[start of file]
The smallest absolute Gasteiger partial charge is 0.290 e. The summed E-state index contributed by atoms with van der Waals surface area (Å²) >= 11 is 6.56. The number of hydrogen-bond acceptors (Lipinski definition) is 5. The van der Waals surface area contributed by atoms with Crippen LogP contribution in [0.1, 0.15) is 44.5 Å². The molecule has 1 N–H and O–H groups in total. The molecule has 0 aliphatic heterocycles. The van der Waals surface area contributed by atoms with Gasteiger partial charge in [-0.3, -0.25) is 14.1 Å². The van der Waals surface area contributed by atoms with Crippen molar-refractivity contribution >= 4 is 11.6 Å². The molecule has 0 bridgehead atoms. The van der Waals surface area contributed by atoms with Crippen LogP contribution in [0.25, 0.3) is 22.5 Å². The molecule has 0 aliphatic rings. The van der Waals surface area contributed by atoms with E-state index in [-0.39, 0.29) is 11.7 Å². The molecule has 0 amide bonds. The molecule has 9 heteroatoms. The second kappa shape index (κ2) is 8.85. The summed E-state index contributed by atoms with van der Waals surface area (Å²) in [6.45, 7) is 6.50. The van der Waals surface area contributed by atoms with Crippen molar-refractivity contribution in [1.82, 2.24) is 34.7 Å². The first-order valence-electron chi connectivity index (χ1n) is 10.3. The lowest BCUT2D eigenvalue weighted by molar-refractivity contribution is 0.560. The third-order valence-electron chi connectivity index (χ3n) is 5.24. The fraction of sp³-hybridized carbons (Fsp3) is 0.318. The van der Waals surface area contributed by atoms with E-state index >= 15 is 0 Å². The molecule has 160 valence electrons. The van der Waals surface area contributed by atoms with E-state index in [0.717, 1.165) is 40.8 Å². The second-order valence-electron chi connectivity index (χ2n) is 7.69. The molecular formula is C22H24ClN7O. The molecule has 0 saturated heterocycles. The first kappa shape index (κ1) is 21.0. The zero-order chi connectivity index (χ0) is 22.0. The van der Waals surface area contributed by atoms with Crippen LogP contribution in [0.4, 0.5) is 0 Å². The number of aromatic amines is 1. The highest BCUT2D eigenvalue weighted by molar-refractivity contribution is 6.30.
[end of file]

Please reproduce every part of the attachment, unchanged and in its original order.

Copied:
The smallest absolute Gasteiger partial charge is 0.290 e. The summed E-state index contributed by atoms with van der Waals surface area (Å²) >= 11 is 6.56. The number of hydrogen-bond acceptors (Lipinski definition) is 5. The van der Waals surface area contributed by atoms with Crippen LogP contribution in [0.1, 0.15) is 44.5 Å². The molecule has 1 N–H and O–H groups in total. The molecule has 0 aliphatic heterocycles. The van der Waals surface area contributed by atoms with Gasteiger partial charge in [-0.3, -0.25) is 14.1 Å². The van der Waals surface area contributed by atoms with Crippen molar-refractivity contribution >= 4 is 11.6 Å². The molecule has 0 bridgehead atoms. The van der Waals surface area contributed by atoms with Crippen LogP contribution in [0.25, 0.3) is 22.5 Å². The molecule has 0 aliphatic rings. The van der Waals surface area contributed by atoms with E-state index in [-0.39, 0.29) is 11.7 Å². The molecule has 0 amide bonds. The molecule has 9 heteroatoms. The second kappa shape index (κ2) is 8.85. The summed E-state index contributed by atoms with van der Waals surface area (Å²) in [6.45, 7) is 6.50. The van der Waals surface area contributed by atoms with Crippen molar-refractivity contribution in [1.82, 2.24) is 34.7 Å². The first-order valence-electron chi connectivity index (χ1n) is 10.3. The lowest BCUT2D eigenvalue weighted by molar-refractivity contribution is 0.560. The third-order valence-electron chi connectivity index (χ3n) is 5.24. The fraction of sp³-hybridized carbons (Fsp3) is 0.318. The van der Waals surface area contributed by atoms with E-state index >= 15 is 0 Å². The molecule has 160 valence electrons. The van der Waals surface area contributed by atoms with E-state index in [0.717, 1.165) is 40.8 Å². The second-order valence-electron chi connectivity index (χ2n) is 7.69. The molecular formula is C22H24ClN7O. The molecule has 0 saturated heterocycles. The first kappa shape index (κ1) is 21.0. The zero-order chi connectivity index (χ0) is 22.0. The van der Waals surface area contributed by atoms with Crippen LogP contribution in [0.4, 0.5) is 0 Å². The number of aromatic amines is 1. The highest BCUT2D eigenvalue weighted by molar-refractivity contribution is 6.30.